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I know a little bit perl, but not enough deeply to understand the next.

Reading perldelta 5.18 i found the next piece of code what is already disabled in 5.18. Not counting this, still want understand how it's works.

Here is the code and in the comments are what i understand

%_=(_,"Just another "); #initialize the %_ hash with key=>value   _ => 'Just another'
$_="Perl hacker,\n";    #assign to the $_ variable with "Perl..."
s//_}->{_/e;            # darkness. the /e - evauates the expression, but...

it prints:

Just another Perl hacker,

I tried, the perl -MO=Deparse and get the next

(%_) = ('_', 'Just another ');   #initializing the %_ hash
$_ = "Perl hacker,\n";           # as above
s//%{'_';}/e;                    # substitute to the beginning of the $_ - WHAT?
print $_;                        # print the result
japh syntax OK

What is strange (at least for me) - running the "deparsed" code doesn't gives the original result and prints:

1/8Perl hacker,

I would be very happy:

  1. if someone can explain the code, especially if someone could write an helper code, (with additional steps) what helps me understand how it is works - what happens.
  2. explain, why the deparsed code not prints the original result.

What means the %{'_';} in the deparsed code?

share|improve this question
I can't explain everything, but for some reason _}->{_ in the regex is equivalent to ${_}{_} (which by itself looks funny, but not too unreadable). –  mzedeler Jun 1 '13 at 19:05
What I don't get is how the arrow operator somehow gets gobbled up, because it should only work if $_ was a hash reference. –  mzedeler Jun 1 '13 at 19:41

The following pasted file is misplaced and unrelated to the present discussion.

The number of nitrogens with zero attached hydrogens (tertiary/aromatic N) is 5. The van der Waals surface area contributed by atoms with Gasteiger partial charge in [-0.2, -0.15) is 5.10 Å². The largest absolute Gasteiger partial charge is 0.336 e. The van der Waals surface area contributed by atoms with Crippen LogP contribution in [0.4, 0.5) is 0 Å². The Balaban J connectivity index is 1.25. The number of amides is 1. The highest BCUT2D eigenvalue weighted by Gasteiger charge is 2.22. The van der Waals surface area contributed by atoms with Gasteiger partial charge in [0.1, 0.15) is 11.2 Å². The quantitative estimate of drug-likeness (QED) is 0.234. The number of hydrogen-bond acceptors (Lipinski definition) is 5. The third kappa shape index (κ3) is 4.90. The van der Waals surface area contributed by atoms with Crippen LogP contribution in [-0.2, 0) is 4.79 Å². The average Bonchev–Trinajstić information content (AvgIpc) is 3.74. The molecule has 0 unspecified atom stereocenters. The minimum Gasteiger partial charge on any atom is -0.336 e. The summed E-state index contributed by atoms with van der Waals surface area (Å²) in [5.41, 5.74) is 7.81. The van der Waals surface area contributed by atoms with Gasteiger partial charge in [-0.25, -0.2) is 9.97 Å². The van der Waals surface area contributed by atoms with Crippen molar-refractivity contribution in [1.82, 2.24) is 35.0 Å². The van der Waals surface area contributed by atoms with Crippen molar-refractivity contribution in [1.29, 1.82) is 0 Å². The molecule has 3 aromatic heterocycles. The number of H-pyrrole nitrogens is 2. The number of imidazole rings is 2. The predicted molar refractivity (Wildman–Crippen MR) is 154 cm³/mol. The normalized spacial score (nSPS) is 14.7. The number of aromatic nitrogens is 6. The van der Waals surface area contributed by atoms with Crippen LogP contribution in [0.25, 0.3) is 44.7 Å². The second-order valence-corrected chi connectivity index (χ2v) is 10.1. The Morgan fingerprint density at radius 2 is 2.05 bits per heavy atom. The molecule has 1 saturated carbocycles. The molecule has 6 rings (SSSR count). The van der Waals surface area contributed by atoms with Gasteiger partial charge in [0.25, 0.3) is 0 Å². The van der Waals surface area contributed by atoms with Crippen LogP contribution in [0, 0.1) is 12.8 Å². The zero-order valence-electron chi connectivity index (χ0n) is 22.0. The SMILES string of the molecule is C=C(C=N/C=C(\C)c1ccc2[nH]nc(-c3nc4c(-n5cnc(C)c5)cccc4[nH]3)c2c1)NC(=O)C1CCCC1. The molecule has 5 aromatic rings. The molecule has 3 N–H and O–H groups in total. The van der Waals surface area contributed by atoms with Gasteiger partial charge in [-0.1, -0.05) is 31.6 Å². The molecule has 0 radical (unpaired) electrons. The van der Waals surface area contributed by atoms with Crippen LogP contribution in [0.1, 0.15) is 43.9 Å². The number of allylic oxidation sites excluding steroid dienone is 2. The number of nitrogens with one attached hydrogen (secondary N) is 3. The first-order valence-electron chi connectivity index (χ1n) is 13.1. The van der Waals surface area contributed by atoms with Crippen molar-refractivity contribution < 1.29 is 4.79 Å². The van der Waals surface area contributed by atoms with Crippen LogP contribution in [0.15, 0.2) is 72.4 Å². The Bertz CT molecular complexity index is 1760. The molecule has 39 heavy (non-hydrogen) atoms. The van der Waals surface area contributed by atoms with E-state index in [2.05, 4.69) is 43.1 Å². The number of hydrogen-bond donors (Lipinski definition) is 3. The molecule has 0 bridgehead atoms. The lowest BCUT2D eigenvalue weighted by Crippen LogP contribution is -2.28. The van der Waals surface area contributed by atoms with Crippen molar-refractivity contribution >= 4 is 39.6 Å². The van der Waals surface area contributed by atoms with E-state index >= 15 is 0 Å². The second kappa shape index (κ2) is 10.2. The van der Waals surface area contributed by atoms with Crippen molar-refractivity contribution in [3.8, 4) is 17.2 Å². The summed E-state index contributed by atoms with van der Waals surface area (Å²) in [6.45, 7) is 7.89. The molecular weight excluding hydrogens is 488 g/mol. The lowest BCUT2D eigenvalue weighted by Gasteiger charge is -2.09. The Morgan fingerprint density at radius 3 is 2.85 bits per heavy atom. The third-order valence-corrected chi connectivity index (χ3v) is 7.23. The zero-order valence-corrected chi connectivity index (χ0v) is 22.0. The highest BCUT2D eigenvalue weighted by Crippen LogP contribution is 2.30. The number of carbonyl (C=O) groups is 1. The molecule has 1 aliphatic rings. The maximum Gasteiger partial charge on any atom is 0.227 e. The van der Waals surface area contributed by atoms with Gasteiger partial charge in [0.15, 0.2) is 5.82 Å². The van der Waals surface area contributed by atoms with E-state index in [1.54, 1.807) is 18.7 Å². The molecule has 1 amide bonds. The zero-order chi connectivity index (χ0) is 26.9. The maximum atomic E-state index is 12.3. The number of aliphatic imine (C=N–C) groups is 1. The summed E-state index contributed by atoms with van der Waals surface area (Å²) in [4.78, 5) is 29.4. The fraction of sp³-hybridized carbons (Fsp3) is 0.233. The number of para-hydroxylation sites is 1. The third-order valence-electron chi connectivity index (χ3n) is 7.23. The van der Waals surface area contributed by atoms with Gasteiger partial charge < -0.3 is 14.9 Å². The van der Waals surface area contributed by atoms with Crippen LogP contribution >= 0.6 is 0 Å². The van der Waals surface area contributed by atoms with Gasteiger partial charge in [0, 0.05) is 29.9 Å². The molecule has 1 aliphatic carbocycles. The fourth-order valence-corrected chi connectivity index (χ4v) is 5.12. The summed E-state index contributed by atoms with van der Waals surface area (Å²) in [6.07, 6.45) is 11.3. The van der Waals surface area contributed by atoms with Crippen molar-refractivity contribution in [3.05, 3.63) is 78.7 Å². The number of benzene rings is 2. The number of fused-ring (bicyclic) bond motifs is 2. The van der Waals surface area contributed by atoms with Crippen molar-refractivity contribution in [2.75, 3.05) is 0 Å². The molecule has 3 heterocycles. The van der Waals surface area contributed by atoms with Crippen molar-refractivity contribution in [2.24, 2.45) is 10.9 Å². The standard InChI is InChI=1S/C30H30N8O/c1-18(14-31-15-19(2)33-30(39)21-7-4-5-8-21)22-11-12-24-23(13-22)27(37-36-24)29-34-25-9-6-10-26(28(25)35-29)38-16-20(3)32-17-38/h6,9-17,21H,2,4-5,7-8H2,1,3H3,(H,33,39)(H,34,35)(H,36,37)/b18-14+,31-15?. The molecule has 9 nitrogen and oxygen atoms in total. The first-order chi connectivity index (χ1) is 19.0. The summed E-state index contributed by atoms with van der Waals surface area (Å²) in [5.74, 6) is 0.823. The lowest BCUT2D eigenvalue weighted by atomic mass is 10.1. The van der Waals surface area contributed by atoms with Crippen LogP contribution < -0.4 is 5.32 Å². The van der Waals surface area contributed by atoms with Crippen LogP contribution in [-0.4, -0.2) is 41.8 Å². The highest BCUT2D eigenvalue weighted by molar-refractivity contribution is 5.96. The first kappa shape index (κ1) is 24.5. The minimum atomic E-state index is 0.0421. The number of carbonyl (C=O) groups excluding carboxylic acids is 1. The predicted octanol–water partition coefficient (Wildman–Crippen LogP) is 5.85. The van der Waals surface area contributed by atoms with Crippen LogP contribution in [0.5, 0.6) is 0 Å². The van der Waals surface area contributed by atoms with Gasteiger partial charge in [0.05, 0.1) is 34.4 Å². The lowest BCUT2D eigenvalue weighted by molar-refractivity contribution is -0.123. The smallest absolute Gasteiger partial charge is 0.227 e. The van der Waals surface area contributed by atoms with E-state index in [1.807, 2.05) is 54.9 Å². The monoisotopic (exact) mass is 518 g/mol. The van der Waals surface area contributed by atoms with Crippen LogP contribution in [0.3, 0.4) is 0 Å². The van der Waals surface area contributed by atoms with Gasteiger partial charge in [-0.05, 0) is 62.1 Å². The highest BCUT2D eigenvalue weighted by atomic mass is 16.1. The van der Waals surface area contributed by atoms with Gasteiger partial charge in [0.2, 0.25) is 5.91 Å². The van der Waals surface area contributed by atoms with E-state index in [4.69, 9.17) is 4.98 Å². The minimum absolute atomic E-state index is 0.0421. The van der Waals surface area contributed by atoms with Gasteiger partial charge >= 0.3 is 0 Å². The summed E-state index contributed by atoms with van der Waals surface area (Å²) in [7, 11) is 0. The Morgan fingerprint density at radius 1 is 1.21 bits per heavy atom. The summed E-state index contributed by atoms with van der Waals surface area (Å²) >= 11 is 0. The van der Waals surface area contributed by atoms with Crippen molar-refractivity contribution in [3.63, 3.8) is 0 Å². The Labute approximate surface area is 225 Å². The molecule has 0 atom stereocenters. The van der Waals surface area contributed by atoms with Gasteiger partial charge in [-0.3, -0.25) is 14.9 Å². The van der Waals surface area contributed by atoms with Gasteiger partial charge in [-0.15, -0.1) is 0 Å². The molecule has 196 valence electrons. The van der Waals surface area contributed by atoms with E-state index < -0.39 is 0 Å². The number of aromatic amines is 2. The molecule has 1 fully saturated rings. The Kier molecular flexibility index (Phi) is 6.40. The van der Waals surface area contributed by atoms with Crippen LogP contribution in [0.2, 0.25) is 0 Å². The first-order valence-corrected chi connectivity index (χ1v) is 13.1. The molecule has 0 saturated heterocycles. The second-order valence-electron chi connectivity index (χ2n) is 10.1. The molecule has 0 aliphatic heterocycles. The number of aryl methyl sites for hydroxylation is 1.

1 Answer 1

up vote 14 down vote accepted

The code actually executed by the substitution operator is probably actually something like

my $code = "do { $repl_expr }";

So when the replacement expression is _}->{_, the following is executed:

do { _}->{_ }

_ simply returns the string _ (since strict is off), so that's the same as

do { "_" }->{_}

which is the same as


What you have there is a hash element dereference, where the reference is a symbolic reference (i.e. a string rather than an actual reference). Normally forbidden by strict, here's an example of a symbolic reference at work:

%h1 = ( id => 123 );
%h2 = ( id => 456 );
print "h$_"->{id}, "\n"
   for 1..2;

So that means

"_"->{_}    # Run-time symbol lookup

is the same as

$_{_}       # Compile-time symbol lookup

A similar trick is often used in one-liners.

perl -nle'$c += $_; END { print $c }'

can be shortened to

perl -nle'$c += $_; }{ print $c'

Because the code actually executed when -n is used is obtained from something equivalent to

my $code = "LINE: while (<>) { $program }";


is a very weird way to write


which is a hash dereference. Again, the reference here is a symbolic reference. It's equivalent to


In scalar context, hash current returns a value that reports some information about that hash's internals (or a false value if empty). There's been a suggestion to change it to return the number of keys instead.

share|improve this answer
Because it tries to ignore the do or whatever got added by the replacment expression, but ends up ignoring something else since the do is not the first op anymore. –  ikegami Jun 1 '13 at 20:02
Or in more general terms, the code creates compiled code that should never exist, so an assumption Deparse makes is failing. –  ikegami Jun 1 '13 at 20:03

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